Currently accepting online submissions | Learn More
The Muriel Rukeyser Living Archive
As a “Living Archive,” our website is designed to engender lively interdisciplinary conversations about this important twentieth-century poet. We include a rotating number of selected poems by Muriel Rukeyser. Published with permission of Bill Rukeyser, the poet’s son, these offer a representative sample of her voluminous and variegated body of work. The Collected Poems of Muriel Rukeyser, edited by Janet Kaufman and Anne Herzog and available from the University of Pittsburgh Press, remains the most comprehensive collection of Rukeyser’s poetry.
Please take a minute to acquaint yourself with the site. Also consider contributing responses–critical, pedagogical, or creative–to the website by contacting us here.
The Marks of her Knowing: On Muriel Rukeyser’s “Käthe Kollwitz.”
There’s a line in Muriel Rukeyser’s poem “Käthe Kollwitz” next to which I write: this, the center of everything. That line, from the five-part poem’s second section, reads: “A woman pouring her opposites.” The poem is better-known for a question that Rukeyser later asks, then immediately answers: “What would happen if one woman told the truth about her life? / The world would split open” (Muriel Rukeyser Reader 214, part 3, lines 25-26). These might well be Rukeyser’s most-quoted lines; they appear in some form as countless epigraphs, as the title of at least two anthologies, and in the pages of works of various disciplines, not to mention the opening paragraphs of essays like this one. (In her essay “Learning to Breathe under Water,” Alicia Ostriker calls them “almost a mantra among women poets.”) It seems to me these lines are so repeatable because they successfully encapsulate a truth: that women have historically been prevented from telling the truth about their lives, and that acts of speaking that do tell truths about women’s lives “split open” the world in that they transform and potentially destabilize that tenuous construction we call “the world,” which has so often been a world authored by and for men. (“Most disturbing,” Ostriker also writes, “is the moment… when much of what we think we know about “women” and “poetry” is called into question.”1 ) It seems also that this “world split open” is a subtle and elusive thing, and that one of the questions these lines offer us is: what does (or would) it mean for the world to split open? Continue reading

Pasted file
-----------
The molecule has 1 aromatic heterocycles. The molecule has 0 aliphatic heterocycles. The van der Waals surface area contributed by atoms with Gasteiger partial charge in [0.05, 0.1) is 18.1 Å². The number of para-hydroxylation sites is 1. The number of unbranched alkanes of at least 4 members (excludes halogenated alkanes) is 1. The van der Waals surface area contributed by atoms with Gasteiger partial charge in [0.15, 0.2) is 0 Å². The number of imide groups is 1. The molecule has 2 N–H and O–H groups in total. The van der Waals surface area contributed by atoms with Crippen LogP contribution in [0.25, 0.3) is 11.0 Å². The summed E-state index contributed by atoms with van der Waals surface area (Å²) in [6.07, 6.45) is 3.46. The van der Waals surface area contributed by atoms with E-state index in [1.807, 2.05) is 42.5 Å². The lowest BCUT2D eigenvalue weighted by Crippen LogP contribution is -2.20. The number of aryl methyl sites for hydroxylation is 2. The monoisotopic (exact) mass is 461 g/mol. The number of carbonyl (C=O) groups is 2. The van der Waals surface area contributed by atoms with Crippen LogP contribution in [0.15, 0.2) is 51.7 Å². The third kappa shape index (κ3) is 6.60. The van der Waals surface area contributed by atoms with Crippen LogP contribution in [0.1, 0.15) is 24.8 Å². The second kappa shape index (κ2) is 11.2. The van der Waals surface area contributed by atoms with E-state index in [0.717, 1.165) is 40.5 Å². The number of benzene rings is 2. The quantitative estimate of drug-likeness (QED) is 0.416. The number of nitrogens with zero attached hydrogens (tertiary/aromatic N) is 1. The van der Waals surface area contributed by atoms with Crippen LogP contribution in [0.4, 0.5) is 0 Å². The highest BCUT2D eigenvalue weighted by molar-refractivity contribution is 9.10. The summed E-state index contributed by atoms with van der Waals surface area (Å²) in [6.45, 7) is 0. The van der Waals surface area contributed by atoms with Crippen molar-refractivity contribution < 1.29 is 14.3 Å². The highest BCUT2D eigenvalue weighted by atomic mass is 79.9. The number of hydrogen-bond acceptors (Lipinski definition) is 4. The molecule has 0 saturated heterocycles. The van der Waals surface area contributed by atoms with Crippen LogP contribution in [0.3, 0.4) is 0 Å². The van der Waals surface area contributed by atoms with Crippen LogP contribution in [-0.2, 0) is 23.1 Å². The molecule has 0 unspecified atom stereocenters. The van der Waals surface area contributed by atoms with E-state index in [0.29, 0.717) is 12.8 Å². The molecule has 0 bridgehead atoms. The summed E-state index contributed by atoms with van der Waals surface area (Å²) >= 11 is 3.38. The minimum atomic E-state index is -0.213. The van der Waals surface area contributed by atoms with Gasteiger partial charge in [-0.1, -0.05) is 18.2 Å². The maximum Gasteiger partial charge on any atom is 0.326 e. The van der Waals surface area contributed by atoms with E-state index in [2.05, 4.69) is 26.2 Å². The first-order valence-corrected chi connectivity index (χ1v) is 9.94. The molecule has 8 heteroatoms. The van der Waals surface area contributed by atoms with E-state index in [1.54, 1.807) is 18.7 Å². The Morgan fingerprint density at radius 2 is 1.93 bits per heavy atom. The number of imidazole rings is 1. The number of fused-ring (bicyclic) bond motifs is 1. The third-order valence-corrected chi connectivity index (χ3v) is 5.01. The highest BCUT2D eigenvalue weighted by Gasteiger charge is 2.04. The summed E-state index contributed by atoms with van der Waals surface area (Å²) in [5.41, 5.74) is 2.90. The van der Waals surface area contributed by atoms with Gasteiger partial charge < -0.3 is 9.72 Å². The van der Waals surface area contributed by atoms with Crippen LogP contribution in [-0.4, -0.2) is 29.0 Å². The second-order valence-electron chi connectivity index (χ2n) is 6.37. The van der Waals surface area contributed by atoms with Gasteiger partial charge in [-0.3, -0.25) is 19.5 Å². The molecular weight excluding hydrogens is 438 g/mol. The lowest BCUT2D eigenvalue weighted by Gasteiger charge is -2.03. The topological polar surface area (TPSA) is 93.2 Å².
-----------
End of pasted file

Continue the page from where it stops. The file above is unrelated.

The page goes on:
“Self-Portrait, Hand at Forehead,” Courtesy of the RISD Museum, Providence, RI
Held between wars
among wars, the big hands of the world of death
listens to yours.
The faces of the sufferers
in the street, in dailiness,
their lives showing
through their bodies
a look as of music
the revolutionary look
that says I am in the world
to change the world
is to love to endure to suffer the music
to set its portrait
up as a sheet of the world
the most moving the most alive
Easter and bone
and Faust walking among flowers of the world
and the child alive within the living woman, music of man,
and death holding my lifetime between great hands
the hands of enduring life
that suffers the gifts and madness of full life, on earth, in our time,
and through my life, through my eyes, through my arms and hands
may give the face of this music in portrait waiting for
the unknown person
held in the two hands, you.